Your Week In Brief

The market holds as China declares war on the virus.

Author: Gregory Bergman   

The big story this week in the financial markets isn't so much the Sino-American equities rally that did happen so much as the global market collapse that didn't happen. There will, of course, be an end to this rally, as bulls can only outpace bears for so long. But right now it looks like the coronavirus won't be the straw that breaks the bull's back. A narrowed trade gap between China and the U.S., promising medical research news from aspiring coronavirus curers, and a robust liquidity injection into the markets by Beijing have sufficiently eased investors' concerns enough to prevent a crash. At least for now. 

Benchmark indices in China and the U.S. had their best day Wednesday. The Dow increased 483 points to 29,291, or 1.68%, while the S&P 500 rose 1.13% to 3,335. The tech-heavy Nasdaq Composite Index moved 0.43% higher to 9,509 points. In China, the Shanghai Composite and the Shenzhen Composite rose 1.25% and 2.14% Wednesday, closing at 2,818 and 10,305, respectively. This came after the indices suffered close-to-limit loss of nearly 8% on Monday. Since the rally, the markets have cooled but stabilized. 

Beijing has called on banks to ensure that interest rates are below 1.6% to targeted companies on Friday and promised to cut taxes to select companies. The Chinese government also announced that it would halve tariffs on more than $75 billion worth of U.S. imports on Thursday. Repo rates were cut and 1.2 trillion yuan was injected to secure the liquidity of the banking system on Monday.

The potential economic fallout from the coronavirus has been compared to SARS by a number of analysts, many of whom suggest it will be worse now that China represents 16% of the world's economy instead of 4% as it did in 2002. While that is true, it is also true that the world's second largest economy is more equipped to handle a crisis of this sort today than during the SARS outbreak  Equally important, the country is able to ask for help and admit shortcomings, as Beijing did recently in a show of transparency and humility that would have been unthinkable in even recent years past.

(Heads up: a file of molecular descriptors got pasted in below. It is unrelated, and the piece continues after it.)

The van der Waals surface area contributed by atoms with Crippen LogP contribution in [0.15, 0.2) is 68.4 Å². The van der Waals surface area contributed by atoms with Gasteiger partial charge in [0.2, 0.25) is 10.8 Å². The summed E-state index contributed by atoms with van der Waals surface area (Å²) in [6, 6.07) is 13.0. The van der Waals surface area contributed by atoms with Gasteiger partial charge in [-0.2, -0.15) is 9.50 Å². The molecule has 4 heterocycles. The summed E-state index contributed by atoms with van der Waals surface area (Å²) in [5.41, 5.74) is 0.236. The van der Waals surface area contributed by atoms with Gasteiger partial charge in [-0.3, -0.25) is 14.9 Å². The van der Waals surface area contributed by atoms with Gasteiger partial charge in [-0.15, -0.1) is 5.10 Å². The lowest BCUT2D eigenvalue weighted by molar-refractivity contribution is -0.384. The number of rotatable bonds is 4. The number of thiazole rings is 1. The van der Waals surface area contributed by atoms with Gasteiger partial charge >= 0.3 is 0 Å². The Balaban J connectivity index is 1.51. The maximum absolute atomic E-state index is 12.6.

Chinese Automakers Navigate Through Virus Uncertainty 

The automotive industry in China started off this year on a good note when Beijing announced that it would not seek to cut industry subsidies upon which many companies depend. The signing of Phase 1 of the trade deal between China and the U.S. also fueled both automotive companies' plans as well as investors' interests in the sector.  And then the virus came. Now, just how far these Chinese car companies can go this year will depend on how bad the virus gets and how adept they are at navigating a predictably bumpy quarter or least. CapitalWatch's Belinda Zhou and Anthony Russo took a look at some of the industry's biggest and brightest players, along with some losers. 

Read the full story here:  

Investors Not Out of the Woods Just Yet

Despite positive labor data in America, where 225,000 jobs were added in January and wages rose 3.1% higher than one year ago, stocks slipped in the U.S. markets Friday, a clear sign of continued investor anxiety over the virus.

With 32,523 coronavirus infections and 638 confirmed deaths, investors aren't out of the woods just yet. But there are some positive developments, including a dropping number of cases being reported in Hubei province, where the virus began, and an intense global race to develop the best and most accurate rapid diagnostic test, the best strategy to ensure that this virus doesn't spread out of control. When this is all over; and the "People's War" is won, we should thank the doctor who first alerted the world to the deadly virus, saving countless lives. Unfortunately, however, Dr. Wenliang Li was unable to save his own. 

He died this week, according to reports. He was 34 years old.